Bio Roundup: Spark’s Road Ahead, Juno Rumors, Merck’s Big Day & More

Xconomy National — 

The most overblown health story of the week was President Trump’s health exam. America learned Trump is in perfect health and has “great genes.” He takes Propecia. He doesn’t have heart problems, had a perfect cognitive test score, and is one pound shy of obese.

This scintillating information led to a new social media phenomenon, the “girther” movement, and a number of articles questioning the findings of longtime White House physician Ronny Jackson.

Meanwhile, there was life-science and biomedical news actually pertinent to the public health of the U.S. Spark Therapeutics is trying to influence how our healthcare system pays for its expensive gene therapy, which could have ripple effects on the drug industry for years to come. The treatment of lung cancer, a leading cause of cancer death, continues to evolve rapidly. And the first U.S. human trial of a medicine using the gene editing technology CRISPR-Cas9 could start soon.

What were you paying attention to this week? Your exam is below.


—The first U.S. gene therapy, voretigene neparvovec (Luxturna), approved in December for an inherited form of vision loss, faces big commercial challenges. Xconomy spoke with the CEO of Luxturna’s developer, Spark Therapeutics (NASDAQ: ONCE), about the complexities of pricing, forging new types of payment models, and paving the way for future gene therapies.

—In an effort to help lower the prices of generic drugs and prevent shortages at hospitals, a group of some 300 hospitals are banding together to create a nonprofit company that will provide generic drugs to hospitals, the New York Times reports.


MIT Technology Review reported that the University of Pennsylvania could soon start the first U.S. study of a medicine that deploys CRISPR-Cas9. The study, funded by the San Francisco-based Parker Institute for Cancer Immunotherapy, got a thumbs-up in 2016 from National Institutes of Health reviewers.

The Wall Street Journal reported late Tuesday that Celgene (NASDAQ: CELG) was mulling a buyout of T cell therapy developer Juno Therapeutics (NASDAQ: JUNO), bumping Juno’s share price more than 50 percent. Celgene already owns 10 percent of Juno and rights to some of its products, thanks to this 2015 deal.


—In another positive development for the rapidly changing treatment landscape for lung cancer, Merck (NYSE: MRK) reported that a combination regimen utilizing its immunotherapy drug, pembrolizumab (Keytruda), and two chemotherapies has succeeded in a confirmational Phase 3 study in patients with newly diagnosed non-small cell lung cancer.

–Shares of Eiger BioPharmaceuticals (NASDAQ: EIGR) lost nearly half their value after the Palo Alto, CA, company announced that its pulmonary arterial hypertension drug ubenimex failed a Phase 2 study.


—The Senate HELP committee approved the nomination of former Eli Lilly (NYSE: LLY) executive Alex Azar to run the Health and Human Services Department, which oversees the FDA, NIH, Centers for Disease Control and Prevention, and the vast Medicare and Medicaid insurance programs. Azar is expected to win full Senate approval and succeed Tom Price, who resigned in September.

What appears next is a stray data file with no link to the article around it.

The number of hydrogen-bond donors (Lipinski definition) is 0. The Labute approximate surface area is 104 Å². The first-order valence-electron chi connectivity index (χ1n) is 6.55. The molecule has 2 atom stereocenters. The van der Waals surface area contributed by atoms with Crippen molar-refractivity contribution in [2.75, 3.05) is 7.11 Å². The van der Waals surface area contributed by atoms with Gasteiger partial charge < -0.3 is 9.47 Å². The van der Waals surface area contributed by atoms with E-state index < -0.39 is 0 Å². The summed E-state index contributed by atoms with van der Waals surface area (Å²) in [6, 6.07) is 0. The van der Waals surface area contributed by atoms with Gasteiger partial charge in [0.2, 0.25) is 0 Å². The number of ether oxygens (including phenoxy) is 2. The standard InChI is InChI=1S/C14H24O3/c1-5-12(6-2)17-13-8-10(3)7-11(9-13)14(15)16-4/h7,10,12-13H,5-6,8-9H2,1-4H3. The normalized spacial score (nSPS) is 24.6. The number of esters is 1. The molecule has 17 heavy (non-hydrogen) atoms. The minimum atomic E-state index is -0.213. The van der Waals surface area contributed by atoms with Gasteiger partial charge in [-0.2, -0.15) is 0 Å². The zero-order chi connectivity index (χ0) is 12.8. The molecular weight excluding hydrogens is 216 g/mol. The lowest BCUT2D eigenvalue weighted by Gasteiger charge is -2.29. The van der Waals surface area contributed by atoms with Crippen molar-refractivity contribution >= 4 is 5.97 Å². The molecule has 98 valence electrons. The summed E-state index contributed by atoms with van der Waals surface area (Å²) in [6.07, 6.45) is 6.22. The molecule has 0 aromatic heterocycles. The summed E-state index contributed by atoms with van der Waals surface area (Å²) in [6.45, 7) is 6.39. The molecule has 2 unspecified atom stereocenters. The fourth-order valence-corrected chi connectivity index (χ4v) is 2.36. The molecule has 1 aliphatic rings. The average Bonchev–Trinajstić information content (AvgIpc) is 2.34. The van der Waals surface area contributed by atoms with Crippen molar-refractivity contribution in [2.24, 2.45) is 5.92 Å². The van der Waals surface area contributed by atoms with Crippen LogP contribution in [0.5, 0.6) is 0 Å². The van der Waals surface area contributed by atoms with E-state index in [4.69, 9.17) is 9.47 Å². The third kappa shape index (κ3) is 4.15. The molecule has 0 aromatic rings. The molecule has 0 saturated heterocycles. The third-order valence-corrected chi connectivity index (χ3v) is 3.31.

—The FDA wants to allow more public access to the clinical data that drives drug approvals. Commissioner Scott Gottlieb outlined the plans in a speech Tuesday, but it remains to be seen how much information currently kept private will become public.

—With an FDA nod to treat breast cancer, AstraZeneca’s (NYSE: AZN) olaparib (Lynparza) became the first member of an emerging class of therapies called PARP inhibitors cleared for a disease other than ovarian cancer. Rival drugs from Tesaro (NASDAQ: TSRO) and Clovis Oncology (NASDAQ: CLVS) are both being tested in breast cancer as well.

—As of this writing, health insurance for 9 million low-income children remained uncertain as lawmakers wrangled over a federal spending plan to avoid a government shutdown. Though Republicans put reauthorization of the Children Health Insurance Plan (CHIP) in their budget proposal, President Trump complicated the matter with a Tweet Thursday saying CHIP shouldn’t be attached to that temporary funding measure.

—The Patent Trial and Appeal Board struck down a patent protecting Johnson & Johnson’s (NYSE: JNJ) prostate cancer drug abiraterone (Zytiga), clearing the way for generic versions of the treatment from Argentum Pharmaceuticals and others. Here’s more from Reuters.


–Cambridge, MA-based Pandion Therapeutics emerged from stealth with $58 million in Series A financing, which it will use to develop a pipeline of bispecific antibody drugs for autoimmune and inflammatory disorders.

—China and Cambridge-based cancer drugmaker BeiGene (NASDAQ: BGNE) bagged $750 million in a stock offering.

—Agios Pharmaceuticals (NASDAQ: AGIO), also of Cambridge, snagged $475 million in a stock sale.

—Struggling Cambridge-based Genocea Biosciences (NASDAQ: GNCA), which still hasn’t find a partner to move its experimental genital herpes vaccine into phase 3 testing and whose shares now trade at just $0.82 apiece, raised $55 million in stock offerings to help fund its other work in cancer.

Alex Lash and Frank Vinluan contributed to this report.